Denver Zoo welcomes Rinny the tapir, the first new inhabitant of the Asian Tropics exhibit
Rinny, the Denver Zoo's new tapir, looks like what happens when an elephant knocks boots with a pig, and then they have a baby and it's Halloween and they dress the baby like an Oreo.
Dave Parsons/Denver Zoo
But despite the fact that Rinny looks like a sandwich cookie, the zoo thinks she's beautiful and important, which is why they plan to put her up in their fanciest exhibit, Asian Tropics.
The exhibit is still under construction, but Rinny will have some interesting roommates when it's finished, including horny Indian rhinos, who actually have horns, and horny Asian elephants, who don't. Get it? It's a sex joke!
Curious about Rinny? Here's everything you need to know, courtesy of the zoo.
Rinny is three years old. She came from the Woodland Park Zoo in Seattle to join the Denver Zoo's other tapir, four-year-old Benny. It's not clear yet whether they're dating. Give it time, we say. Give it time.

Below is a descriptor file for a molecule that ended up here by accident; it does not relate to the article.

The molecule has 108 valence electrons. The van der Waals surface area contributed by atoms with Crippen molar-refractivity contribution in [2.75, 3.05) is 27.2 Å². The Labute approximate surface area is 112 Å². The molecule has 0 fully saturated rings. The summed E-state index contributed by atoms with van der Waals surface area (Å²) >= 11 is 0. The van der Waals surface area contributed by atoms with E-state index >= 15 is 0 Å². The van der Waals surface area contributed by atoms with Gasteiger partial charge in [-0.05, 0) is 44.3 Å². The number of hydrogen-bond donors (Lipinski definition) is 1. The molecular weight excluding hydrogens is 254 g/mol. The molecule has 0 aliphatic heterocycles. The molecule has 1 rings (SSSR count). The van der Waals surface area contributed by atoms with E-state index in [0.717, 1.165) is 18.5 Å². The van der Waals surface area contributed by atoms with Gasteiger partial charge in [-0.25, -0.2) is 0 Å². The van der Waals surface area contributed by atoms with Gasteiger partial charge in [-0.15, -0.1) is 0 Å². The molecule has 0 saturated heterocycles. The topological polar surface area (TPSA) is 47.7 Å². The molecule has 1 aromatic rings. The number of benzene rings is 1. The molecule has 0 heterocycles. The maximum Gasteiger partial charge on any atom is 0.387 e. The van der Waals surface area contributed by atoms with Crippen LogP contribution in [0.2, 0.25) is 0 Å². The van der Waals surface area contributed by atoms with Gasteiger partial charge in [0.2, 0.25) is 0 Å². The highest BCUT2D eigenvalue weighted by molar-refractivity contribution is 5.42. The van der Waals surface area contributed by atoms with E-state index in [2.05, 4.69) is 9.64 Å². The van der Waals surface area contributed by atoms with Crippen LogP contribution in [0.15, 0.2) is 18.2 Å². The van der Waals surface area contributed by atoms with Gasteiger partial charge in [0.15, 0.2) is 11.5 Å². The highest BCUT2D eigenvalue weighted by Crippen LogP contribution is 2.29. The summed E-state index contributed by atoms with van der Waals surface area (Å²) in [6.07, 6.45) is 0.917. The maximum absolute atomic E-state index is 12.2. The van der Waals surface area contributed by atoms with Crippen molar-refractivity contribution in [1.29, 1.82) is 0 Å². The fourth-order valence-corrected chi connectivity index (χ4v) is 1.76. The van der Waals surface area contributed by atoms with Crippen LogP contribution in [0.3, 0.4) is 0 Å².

Malayan tapirs have a large, barrel shaped body ideal for crashing through dense forest vegetation. Their noses and upper lips are extended to form a long prehensile snout.
Malayan tapirs are the largest of the four tapir species. They stand more than three feet tall and can stretch from between six to eight feet long. They can also weigh more than 1,100 pounds. Rinny currently weighs about 875 pounds.
They are also excellent swimmers and spend much of their time in water. They can even use their flexible noses as snorkels!
Malayan tapirs are the only tapir native to Asia. Once found throughout Southeast Asia, they now inhabit only the rainforests of the Indochinese peninsula and Sumatra. With a wild population of less than 4,000 individuals, they are classified as endangered by the World Conservation Union due to habitat loss and hunting.
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